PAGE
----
Welsh protesters are up in arms over plans by the National Grid to erect lines of pylons through the stunning scenery of the Vyrnwy Valley in Wales, and parts of Shropshire. The pylons are apparently needed to connect Welsh wind farms to the National Grid (somewhere near the M6, so far as I can see). This is a timely reminder that the environmental and economic damage of wind turbines is not limited to the wind farms themselves. They also require something like £10 billion of up-grades to the grid, including new pylons. We have a grid designed around large stand-alone power plants. Now that the grid has to cope with distributed small-scale generation, it needs extensive adaptation.
Last weekend I was visiting friends in Shropshire. They (and presumably a great number of other local residents) had received a very glossy mailing pack from National Grid, including an attractive pull-out map showing the proposed route of the pylons. This was part of a “consultation”, and my friends were invited to submit their views.
No one over the age of three imagines that the consultation will make a scrap of difference to the outcome. They’re not doing it to find out the views of residents. They know those views perfectly well, from the widespread protests that have taken place, and are likely to become louder. No. They’re doing it so that if anyone asks, or seeks a judicial review of the decision process, they can say “But we had a consultation”. It’s all about ticking boxes and preparing their defences against future legal challenges. It has nothing whatever to do with “consultation” in the sense of seeking the views of the people.
I am reminded of the scandalous case (I think it was on the “regional government” issue) when they invited comment, but rated all comments, for and against, as “expressions of interest”, and therefore, by implication, endorsements of the plan. If the public disagree, ignore them.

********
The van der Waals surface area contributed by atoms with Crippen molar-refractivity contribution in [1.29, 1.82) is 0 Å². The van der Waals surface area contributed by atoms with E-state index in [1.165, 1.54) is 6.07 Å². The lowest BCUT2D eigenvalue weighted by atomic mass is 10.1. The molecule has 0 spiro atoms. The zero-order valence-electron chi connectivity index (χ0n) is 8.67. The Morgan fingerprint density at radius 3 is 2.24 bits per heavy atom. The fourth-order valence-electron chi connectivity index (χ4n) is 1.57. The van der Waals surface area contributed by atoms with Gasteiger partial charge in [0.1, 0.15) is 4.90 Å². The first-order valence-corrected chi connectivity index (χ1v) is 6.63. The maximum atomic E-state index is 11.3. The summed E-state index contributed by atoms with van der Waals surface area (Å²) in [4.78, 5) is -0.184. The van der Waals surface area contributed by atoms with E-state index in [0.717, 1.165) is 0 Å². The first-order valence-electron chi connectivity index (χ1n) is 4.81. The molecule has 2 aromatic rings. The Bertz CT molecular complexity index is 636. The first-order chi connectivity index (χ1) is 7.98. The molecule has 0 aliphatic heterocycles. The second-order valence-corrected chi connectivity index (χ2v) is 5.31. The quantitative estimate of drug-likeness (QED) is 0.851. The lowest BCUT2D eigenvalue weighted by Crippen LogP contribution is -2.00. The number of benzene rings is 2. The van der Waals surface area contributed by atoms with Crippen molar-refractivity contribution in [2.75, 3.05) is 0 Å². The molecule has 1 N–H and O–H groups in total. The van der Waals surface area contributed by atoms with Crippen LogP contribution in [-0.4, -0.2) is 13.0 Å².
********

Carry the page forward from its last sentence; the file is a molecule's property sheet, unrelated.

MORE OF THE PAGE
It’s much the same with the Prime Minister’s “consultation” on same-sex marriage. He’s been honest enough to make it clear that it’s not about whether to introduce same-sex marriage, simply about how to introduce it. It hasn’t occurred to Dave that to invite consultation on the details, while denying it on the main issue, may cause offence. He’s happy to impose his own view, to affront a number of faith groups, and to undermine an institution that his government is pledged to protect.
Then there’s Andrew Lansley’s “consultation” on plain packs for cigarettes. This is a policy that flies in the face of free trade, free speech and freedom of choice. But it’s clear he’s made up his mind — and is probably encouraged by the recent decision against the industry in the Australian courts. The consultation is just for show. So that afterwards he can say “Well we consulted on it”. They are spending a great deal of money and effort on what amounts to a spurious attempt to create a veneer of democratic accountability for arbitrary government decisions.
The only good thing we can say about these consultations is that (like planning enquiries for wind farms) they may delay the bad news, and put off the evil day. For a little while.
One suggestion for Wales is that the new cables should be buried, or (as they say in the quaint argot of the industry) “Undergrounded”. This is an expensive solution, although the higher cost is partly mitigated by longer life and lower maintenance costs. Come to think of it, maybe the wind turbines could be “undergrounded” as well.